Rome: The Punic Wars – The Second Punic War Begins

Welcome to Rome Across Europe!

Whether it was fighting  in a civil war or fighting to expand/defend the Kingdom, Republic, or Empire, Rome rarely rested on its laurels. Last week we brought you Rome: The Punic Wars – The First Punic War.

Thanks to Extra Credits, today we carry on as we view the start of The Second Punic War!

Map showing Rome and Carthage at the start of the Second Punic War and the theatre of the Punic Wars (circa 218 BC).

According to Polybius, after The First Punic War there had been several trade agreements between Rome and Carthage, even a mutual alliance against king Pyrrhus of Epirus. When Rome and Carthage made peace in 241 BC, Rome secured the release of all 8,000 prisoners of war without ransom and, furthermore, received a considerable amount of silver as a war indemnity.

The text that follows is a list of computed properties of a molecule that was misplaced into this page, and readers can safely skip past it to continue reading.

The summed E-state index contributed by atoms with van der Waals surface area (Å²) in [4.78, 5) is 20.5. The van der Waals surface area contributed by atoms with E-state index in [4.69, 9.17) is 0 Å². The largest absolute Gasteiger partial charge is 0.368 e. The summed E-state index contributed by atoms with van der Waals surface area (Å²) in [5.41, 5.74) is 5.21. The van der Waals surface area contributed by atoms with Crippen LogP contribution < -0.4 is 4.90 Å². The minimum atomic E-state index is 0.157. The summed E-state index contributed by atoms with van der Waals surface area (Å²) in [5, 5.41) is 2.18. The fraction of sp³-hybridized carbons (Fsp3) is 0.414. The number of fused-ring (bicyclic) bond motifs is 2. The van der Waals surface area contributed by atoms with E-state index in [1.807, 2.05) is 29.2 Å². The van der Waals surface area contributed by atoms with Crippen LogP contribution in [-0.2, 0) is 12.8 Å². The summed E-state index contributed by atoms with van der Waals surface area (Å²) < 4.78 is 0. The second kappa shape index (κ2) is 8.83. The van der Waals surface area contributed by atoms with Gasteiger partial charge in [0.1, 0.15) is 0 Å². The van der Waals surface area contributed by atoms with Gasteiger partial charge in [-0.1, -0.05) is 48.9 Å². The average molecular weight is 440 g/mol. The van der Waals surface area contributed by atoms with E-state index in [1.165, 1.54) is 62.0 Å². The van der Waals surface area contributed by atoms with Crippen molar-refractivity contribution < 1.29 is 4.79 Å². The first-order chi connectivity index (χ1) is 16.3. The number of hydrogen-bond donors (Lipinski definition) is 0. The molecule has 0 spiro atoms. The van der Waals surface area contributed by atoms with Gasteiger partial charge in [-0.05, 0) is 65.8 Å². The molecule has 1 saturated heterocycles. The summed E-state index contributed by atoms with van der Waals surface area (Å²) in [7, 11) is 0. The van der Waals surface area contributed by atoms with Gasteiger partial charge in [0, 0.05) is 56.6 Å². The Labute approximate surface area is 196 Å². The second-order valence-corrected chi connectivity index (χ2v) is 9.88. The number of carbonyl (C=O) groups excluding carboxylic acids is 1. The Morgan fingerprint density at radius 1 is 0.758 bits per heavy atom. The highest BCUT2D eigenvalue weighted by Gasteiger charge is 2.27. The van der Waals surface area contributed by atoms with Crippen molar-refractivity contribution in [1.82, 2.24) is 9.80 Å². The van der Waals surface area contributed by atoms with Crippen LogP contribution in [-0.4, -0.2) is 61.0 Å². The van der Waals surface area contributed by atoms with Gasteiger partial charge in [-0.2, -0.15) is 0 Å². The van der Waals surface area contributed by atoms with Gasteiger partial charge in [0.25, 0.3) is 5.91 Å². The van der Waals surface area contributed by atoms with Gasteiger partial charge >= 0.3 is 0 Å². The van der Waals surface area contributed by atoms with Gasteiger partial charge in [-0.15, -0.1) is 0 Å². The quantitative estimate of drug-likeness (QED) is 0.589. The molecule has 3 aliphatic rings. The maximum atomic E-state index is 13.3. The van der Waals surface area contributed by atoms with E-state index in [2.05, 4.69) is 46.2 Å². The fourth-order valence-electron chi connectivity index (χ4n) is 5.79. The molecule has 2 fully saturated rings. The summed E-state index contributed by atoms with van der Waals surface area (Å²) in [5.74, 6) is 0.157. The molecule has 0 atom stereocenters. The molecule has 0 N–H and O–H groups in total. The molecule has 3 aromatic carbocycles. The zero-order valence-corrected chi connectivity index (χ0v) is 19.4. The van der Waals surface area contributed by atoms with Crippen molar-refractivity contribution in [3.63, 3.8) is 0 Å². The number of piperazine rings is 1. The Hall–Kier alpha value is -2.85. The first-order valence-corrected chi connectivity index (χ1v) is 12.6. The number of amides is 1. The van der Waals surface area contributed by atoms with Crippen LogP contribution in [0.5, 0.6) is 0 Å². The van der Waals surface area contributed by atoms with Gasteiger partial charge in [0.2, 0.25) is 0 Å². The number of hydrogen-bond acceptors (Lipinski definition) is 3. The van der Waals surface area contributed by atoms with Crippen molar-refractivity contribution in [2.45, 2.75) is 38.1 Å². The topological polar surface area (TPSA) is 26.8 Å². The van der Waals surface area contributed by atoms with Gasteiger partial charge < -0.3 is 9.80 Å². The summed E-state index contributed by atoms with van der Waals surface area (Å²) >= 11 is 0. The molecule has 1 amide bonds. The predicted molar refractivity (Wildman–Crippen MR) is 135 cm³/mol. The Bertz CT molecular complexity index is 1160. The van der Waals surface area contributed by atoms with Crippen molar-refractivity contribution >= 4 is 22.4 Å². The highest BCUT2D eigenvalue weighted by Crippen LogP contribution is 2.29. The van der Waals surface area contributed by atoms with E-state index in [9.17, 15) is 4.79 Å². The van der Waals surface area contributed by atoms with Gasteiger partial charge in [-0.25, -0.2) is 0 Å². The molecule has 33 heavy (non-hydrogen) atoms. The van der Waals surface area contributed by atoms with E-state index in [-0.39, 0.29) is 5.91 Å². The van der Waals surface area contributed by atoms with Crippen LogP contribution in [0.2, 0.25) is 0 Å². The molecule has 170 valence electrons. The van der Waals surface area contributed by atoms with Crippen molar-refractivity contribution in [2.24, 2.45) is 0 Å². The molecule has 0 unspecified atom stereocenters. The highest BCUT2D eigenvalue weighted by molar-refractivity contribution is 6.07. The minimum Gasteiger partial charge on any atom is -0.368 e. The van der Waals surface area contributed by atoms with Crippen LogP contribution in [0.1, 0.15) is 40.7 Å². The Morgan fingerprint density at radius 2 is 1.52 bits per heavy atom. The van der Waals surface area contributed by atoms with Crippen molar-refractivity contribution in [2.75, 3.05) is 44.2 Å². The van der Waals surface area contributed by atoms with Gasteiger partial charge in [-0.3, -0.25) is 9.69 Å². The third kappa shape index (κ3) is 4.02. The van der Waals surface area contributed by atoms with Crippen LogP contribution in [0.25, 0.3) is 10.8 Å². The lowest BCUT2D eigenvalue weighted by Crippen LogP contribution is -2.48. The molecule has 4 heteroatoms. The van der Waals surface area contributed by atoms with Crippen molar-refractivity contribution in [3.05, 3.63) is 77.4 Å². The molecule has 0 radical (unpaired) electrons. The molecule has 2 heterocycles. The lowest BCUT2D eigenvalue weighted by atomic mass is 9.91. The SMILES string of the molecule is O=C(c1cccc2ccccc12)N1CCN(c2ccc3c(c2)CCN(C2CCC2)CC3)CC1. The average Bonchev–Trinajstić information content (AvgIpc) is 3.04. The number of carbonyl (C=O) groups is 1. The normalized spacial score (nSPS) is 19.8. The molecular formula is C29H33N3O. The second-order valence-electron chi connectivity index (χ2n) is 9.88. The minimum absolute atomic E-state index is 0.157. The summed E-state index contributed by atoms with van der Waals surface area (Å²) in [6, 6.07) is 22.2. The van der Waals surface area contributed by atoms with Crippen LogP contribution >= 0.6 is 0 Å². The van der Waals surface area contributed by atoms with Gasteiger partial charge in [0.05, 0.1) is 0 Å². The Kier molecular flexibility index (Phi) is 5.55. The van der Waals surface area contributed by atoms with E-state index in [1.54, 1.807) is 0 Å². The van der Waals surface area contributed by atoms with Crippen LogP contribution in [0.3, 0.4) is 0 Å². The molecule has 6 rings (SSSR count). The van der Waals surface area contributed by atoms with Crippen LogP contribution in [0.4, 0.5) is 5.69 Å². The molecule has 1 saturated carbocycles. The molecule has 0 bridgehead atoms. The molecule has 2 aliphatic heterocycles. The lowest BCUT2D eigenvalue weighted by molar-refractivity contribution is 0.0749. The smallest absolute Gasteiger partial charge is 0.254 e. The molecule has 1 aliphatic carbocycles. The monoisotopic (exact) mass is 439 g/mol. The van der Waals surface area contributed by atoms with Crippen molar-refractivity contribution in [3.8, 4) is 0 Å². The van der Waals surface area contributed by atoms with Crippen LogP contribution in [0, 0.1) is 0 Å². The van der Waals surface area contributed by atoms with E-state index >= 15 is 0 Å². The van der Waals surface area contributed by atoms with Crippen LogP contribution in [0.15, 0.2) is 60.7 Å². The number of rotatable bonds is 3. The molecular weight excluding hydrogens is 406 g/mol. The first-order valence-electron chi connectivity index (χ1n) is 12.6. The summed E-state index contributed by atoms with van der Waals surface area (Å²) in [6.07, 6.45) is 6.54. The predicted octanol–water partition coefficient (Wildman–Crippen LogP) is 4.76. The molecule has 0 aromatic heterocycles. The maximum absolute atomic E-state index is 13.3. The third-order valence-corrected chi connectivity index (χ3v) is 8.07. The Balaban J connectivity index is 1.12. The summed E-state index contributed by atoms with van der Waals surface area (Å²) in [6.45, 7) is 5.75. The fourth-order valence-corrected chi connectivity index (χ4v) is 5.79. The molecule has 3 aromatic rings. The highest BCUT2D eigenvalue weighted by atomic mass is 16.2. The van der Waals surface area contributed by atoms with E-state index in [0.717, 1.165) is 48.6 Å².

Legislative Assembly in the Roman Republic

However, Carthage refused to deliver to Rome the Roman deserters serving among their troops. A first issue for dispute was that the initial treaty, agreed upon by Hamilcar Barca and the Roman commander in Sicily, had a clause stipulating that the Roman Popular Assembly had to accept the treaty in order for it to be valid.

The Assembly not only rejected the treaty, but it also increased the indemnity Carthage had to pay. War was coming!

The Second Punic War (218 BC – 201 BC) is most remembered for the Carthaginian Hannibal‘s crossing of the Alps. His army invaded Italy from the north and resoundingly defeated the Exercitus Romanus (Roman Army) in several battles, but never achieved the ultimate goal of causing a political break between Rome and its allies.

Hannibal in Italy (on war elephants) by Jacopo Ripanda, ca. 1510 (Capitoline Museums, Rome).

Thanks for stopping by today, we hope you enjoyed the adventure. Be sure to come back soon for the Second Punic War marches on.

Till next time, Don’t Stop Rome-ing!